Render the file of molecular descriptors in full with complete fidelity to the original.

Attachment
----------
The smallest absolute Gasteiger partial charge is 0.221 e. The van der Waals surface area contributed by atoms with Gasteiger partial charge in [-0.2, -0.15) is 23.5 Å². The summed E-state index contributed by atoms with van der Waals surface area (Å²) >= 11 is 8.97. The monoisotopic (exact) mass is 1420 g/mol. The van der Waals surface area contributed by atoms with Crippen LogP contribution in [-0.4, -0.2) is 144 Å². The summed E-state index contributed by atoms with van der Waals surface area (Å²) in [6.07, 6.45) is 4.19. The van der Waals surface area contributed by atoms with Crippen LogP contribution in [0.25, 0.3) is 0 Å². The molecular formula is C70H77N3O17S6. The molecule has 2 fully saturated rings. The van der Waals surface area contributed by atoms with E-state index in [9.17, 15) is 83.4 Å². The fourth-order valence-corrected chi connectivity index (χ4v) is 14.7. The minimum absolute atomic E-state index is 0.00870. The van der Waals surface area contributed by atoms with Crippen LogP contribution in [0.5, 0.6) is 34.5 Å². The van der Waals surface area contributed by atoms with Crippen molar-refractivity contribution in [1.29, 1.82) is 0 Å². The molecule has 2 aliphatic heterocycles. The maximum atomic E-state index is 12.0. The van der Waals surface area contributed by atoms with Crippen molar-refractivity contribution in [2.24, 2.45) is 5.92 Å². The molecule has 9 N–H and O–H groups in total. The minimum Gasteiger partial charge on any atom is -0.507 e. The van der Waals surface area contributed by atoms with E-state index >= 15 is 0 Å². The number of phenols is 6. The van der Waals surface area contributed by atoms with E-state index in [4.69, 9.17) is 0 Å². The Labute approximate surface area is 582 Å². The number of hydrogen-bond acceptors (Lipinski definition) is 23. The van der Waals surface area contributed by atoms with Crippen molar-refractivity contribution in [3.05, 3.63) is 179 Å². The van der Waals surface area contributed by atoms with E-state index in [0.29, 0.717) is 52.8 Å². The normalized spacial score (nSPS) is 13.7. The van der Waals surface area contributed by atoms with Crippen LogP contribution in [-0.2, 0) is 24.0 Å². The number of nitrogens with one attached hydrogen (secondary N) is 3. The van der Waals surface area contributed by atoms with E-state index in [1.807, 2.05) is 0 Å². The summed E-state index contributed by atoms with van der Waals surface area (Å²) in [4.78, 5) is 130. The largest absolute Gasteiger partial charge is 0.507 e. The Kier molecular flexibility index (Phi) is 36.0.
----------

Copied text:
The smallest absolute Gasteiger partial charge is 0.221 e. The van der Waals surface area contributed by atoms with Gasteiger partial charge in [-0.2, -0.15) is 23.5 Å². The summed E-state index contributed by atoms with van der Waals surface area (Å²) >= 11 is 8.97. The monoisotopic (exact) mass is 1420 g/mol. The van der Waals surface area contributed by atoms with Crippen LogP contribution in [-0.4, -0.2) is 144 Å². The summed E-state index contributed by atoms with van der Waals surface area (Å²) in [6.07, 6.45) is 4.19. The van der Waals surface area contributed by atoms with Crippen LogP contribution in [0.25, 0.3) is 0 Å². The molecular formula is C70H77N3O17S6. The molecule has 2 fully saturated rings. The van der Waals surface area contributed by atoms with E-state index in [9.17, 15) is 83.4 Å². The fourth-order valence-corrected chi connectivity index (χ4v) is 14.7. The minimum absolute atomic E-state index is 0.00870. The van der Waals surface area contributed by atoms with Crippen LogP contribution in [0.5, 0.6) is 34.5 Å². The van der Waals surface area contributed by atoms with Crippen molar-refractivity contribution in [1.29, 1.82) is 0 Å². The molecule has 2 aliphatic heterocycles. The maximum atomic E-state index is 12.0. The van der Waals surface area contributed by atoms with Crippen molar-refractivity contribution in [2.24, 2.45) is 5.92 Å². The molecule has 9 N–H and O–H groups in total. The minimum Gasteiger partial charge on any atom is -0.507 e. The van der Waals surface area contributed by atoms with E-state index >= 15 is 0 Å². The number of phenols is 6. The van der Waals surface area contributed by atoms with E-state index in [4.69, 9.17) is 0 Å². The Labute approximate surface area is 582 Å². The number of hydrogen-bond acceptors (Lipinski definition) is 23. The van der Waals surface area contributed by atoms with Crippen molar-refractivity contribution in [3.05, 3.63) is 179 Å². The van der Waals surface area contributed by atoms with E-state index in [0.29, 0.717) is 52.8 Å². The normalized spacial score (nSPS) is 13.7. The van der Waals surface area contributed by atoms with Crippen LogP contribution in [-0.2, 0) is 24.0 Å². The number of nitrogens with one attached hydrogen (secondary N) is 3. The van der Waals surface area contributed by atoms with E-state index in [1.807, 2.05) is 0 Å². The summed E-state index contributed by atoms with van der Waals surface area (Å²) in [4.78, 5) is 130. The largest absolute Gasteiger partial charge is 0.507 e. The Kier molecular flexibility index (Phi) is 36.0.